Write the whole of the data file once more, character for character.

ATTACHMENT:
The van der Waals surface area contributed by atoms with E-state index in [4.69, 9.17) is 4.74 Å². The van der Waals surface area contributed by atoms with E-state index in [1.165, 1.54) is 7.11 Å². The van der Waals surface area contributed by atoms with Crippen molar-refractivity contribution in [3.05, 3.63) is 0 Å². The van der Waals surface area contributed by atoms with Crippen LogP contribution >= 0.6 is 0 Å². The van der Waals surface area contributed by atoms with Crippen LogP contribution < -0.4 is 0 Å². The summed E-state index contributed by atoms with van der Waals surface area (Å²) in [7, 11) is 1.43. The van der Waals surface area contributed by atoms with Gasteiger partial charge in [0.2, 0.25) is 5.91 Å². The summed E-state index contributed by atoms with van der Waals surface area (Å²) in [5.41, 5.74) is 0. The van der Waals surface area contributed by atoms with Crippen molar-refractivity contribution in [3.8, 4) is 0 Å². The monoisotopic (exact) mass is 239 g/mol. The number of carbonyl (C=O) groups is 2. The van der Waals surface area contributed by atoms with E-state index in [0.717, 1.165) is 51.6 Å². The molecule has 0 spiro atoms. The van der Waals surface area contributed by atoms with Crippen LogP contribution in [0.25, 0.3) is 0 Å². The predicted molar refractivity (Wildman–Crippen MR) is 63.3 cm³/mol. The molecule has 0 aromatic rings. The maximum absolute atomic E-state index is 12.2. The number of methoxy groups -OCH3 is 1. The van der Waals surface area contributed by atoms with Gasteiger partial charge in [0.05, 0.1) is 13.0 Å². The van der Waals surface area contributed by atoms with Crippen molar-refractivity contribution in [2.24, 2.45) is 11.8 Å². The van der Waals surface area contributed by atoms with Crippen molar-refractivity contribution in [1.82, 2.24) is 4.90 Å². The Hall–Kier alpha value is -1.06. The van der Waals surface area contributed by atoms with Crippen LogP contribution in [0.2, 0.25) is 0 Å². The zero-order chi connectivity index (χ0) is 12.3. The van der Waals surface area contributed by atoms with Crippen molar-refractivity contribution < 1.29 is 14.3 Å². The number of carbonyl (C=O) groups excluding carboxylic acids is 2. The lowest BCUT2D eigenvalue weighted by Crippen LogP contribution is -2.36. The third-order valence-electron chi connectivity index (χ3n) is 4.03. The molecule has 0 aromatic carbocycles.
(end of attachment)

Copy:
The van der Waals surface area contributed by atoms with E-state index in [4.69, 9.17) is 4.74 Å². The van der Waals surface area contributed by atoms with E-state index in [1.165, 1.54) is 7.11 Å². The van der Waals surface area contributed by atoms with Crippen molar-refractivity contribution in [3.05, 3.63) is 0 Å². The van der Waals surface area contributed by atoms with Crippen LogP contribution >= 0.6 is 0 Å². The van der Waals surface area contributed by atoms with Crippen LogP contribution < -0.4 is 0 Å². The summed E-state index contributed by atoms with van der Waals surface area (Å²) in [7, 11) is 1.43. The van der Waals surface area contributed by atoms with Gasteiger partial charge in [0.2, 0.25) is 5.91 Å². The summed E-state index contributed by atoms with van der Waals surface area (Å²) in [5.41, 5.74) is 0. The van der Waals surface area contributed by atoms with Crippen molar-refractivity contribution in [3.8, 4) is 0 Å². The monoisotopic (exact) mass is 239 g/mol. The number of carbonyl (C=O) groups is 2. The van der Waals surface area contributed by atoms with E-state index in [0.717, 1.165) is 51.6 Å². The molecule has 0 spiro atoms. The van der Waals surface area contributed by atoms with Crippen LogP contribution in [0.25, 0.3) is 0 Å². The predicted molar refractivity (Wildman–Crippen MR) is 63.3 cm³/mol. The molecule has 0 aromatic rings. The maximum absolute atomic E-state index is 12.2. The number of methoxy groups -OCH3 is 1. The van der Waals surface area contributed by atoms with Gasteiger partial charge in [0.05, 0.1) is 13.0 Å². The van der Waals surface area contributed by atoms with Crippen molar-refractivity contribution in [2.24, 2.45) is 11.8 Å². The van der Waals surface area contributed by atoms with Crippen molar-refractivity contribution in [1.82, 2.24) is 4.90 Å². The Hall–Kier alpha value is -1.06. The van der Waals surface area contributed by atoms with Crippen LogP contribution in [0.2, 0.25) is 0 Å². The zero-order chi connectivity index (χ0) is 12.3. The van der Waals surface area contributed by atoms with Crippen molar-refractivity contribution < 1.29 is 14.3 Å². The number of carbonyl (C=O) groups excluding carboxylic acids is 2. The lowest BCUT2D eigenvalue weighted by Crippen LogP contribution is -2.36. The third-order valence-electron chi connectivity index (χ3n) is 4.03. The molecule has 0 aromatic carbocycles.